Life on the Bomb SquadBomb technicians kneel in front of explosives when everyone else backs away, then hope they cut the right wire. An author who spent a year with the New York City Bomb Squad and a former bomb technician talk about the dangerous work.
Bomb technicians kneel in front of explosives when everyone else backs away, then hope they cut the right wire. An author who spent a year with the New York City Bomb Squad and a former bomb technician talk about the dangerous work.
Richard Esposito, co-author of Bomb Squad
Kevin Barry, the senior adviser to the International Association of Bomb Technicians and Investigators
Excerpt: 'Bomb Squad'
"I'm here to tell you I am not an expert. I have been doing this for twenty-seven years and I am not an expert."
With that sincere sentence, U.S. Army Master Sergeant Paul Carter began the first class of the first day of Hazardous Devices School's basic training course for bomb technicians.
For the occasion, Paul wore an American flag tie.
"We take safety seriously. Everything was learned the hard way. Meaning someone was hurt or killed," he said.
The Hazardous Devices School compound is three hundred acres of courses, houses, booby traps, swamps, and forest. It is located in Alabama and has been the training site for bomb technicians in the United States since January 1971, when it first opened its doors on very short notice in an effort to help the US troops in Viet Nam stem the tide of injuries from booby traps and other enemy explosives.
Since then, 7,500 students have taken the basic course and 16,000 students in all have attended the school. A total of 450 bomb squads have been accredited, and every working bomb technician in the United States now shares the common experience and discipline of this standardized training. On one afternoon in 2003, a reporter participated in an introductory class that involved putting on the protective gear a bomb technician wears at the scene of a device.
These are the reporter's notes, taken as soon as he could breathe again:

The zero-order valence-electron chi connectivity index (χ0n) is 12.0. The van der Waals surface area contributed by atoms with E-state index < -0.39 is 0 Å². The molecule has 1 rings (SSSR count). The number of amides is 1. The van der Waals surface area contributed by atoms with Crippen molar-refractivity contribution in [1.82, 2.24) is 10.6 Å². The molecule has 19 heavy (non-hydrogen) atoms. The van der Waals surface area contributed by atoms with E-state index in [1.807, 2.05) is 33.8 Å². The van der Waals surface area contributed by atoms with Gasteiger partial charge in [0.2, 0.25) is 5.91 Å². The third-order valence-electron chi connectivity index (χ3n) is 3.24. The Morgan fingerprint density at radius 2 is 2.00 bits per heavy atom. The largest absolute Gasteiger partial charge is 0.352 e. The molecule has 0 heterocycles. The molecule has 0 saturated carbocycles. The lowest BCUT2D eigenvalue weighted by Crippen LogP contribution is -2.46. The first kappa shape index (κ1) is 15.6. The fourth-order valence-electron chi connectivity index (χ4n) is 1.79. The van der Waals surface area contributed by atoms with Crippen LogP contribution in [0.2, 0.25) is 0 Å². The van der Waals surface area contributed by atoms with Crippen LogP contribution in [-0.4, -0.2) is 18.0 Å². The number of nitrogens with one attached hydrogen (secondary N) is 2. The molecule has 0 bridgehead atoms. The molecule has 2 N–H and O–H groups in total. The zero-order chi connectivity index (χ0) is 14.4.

Putting on the suit for the very first time, the heart begins to pound. The ice vest placed on the occupant first in an attempt to keep the body's core temperature from rising to match the heat of July in Alabama felt like it was freezing up the chest. The heavy suit at the same time starts to heat up the extremities. The air tank strapped onto the back of the suit threatens to pull the occupant backwards to the floor. Then the helmet is locked on, and the face plate pulled down, and the respirator is the only link to the outside world.
The claustrophobia, isolation and inability to understand why he had tried this exercise came into play. Now the only sound was his own heart and the scratchy noise of the respirator as he tried to breathe. He knew he was breathing too fast. He could barely hear the shouts from outside: "Are you all right in there?" He nodded. He felt dizzy. He was certain he would run out of air. Are they crazy? Who could carry this suit, an X ray, a bag of tools and maybe haul a person out of a building where one bomb has already gone off.
The next 12 minutes were to acclimate to the suit. The time was spent leaning back against a table and listening to the heart rate go down and the breathing slow down. Then came the walk through the obstacle course. A walk on a nice Alabama day with the temperature hovering near the low 100s. Inside the suit, sweat. The walk through the yard, up some steps, over a door frame and back into the training area took another 11 or 12 minutes.
Then the suit came off and there was a great gasp for air.
"That's the long walk." It was after class when Paul Carter explained the walk in the suit. He was seated at a gunmetal desk in his office just off the classroom.
"I believe it is a British term; it is where you put a bomb suit on, and you're walking downrange toward an IED. I tell my students the day... the first day they arrive, I think this is one of the few jobs where everybody is moving away from the area. And you're by yourself.
"You don't have a partner behind you. You don't have a SWAT team behind you. You're walking downrange, in a suit, carrying tools and equipment, to look at an IED. And that's the long walk. Whether it's a mile, three hundred feet, or a hundred feet. It's a very long walk."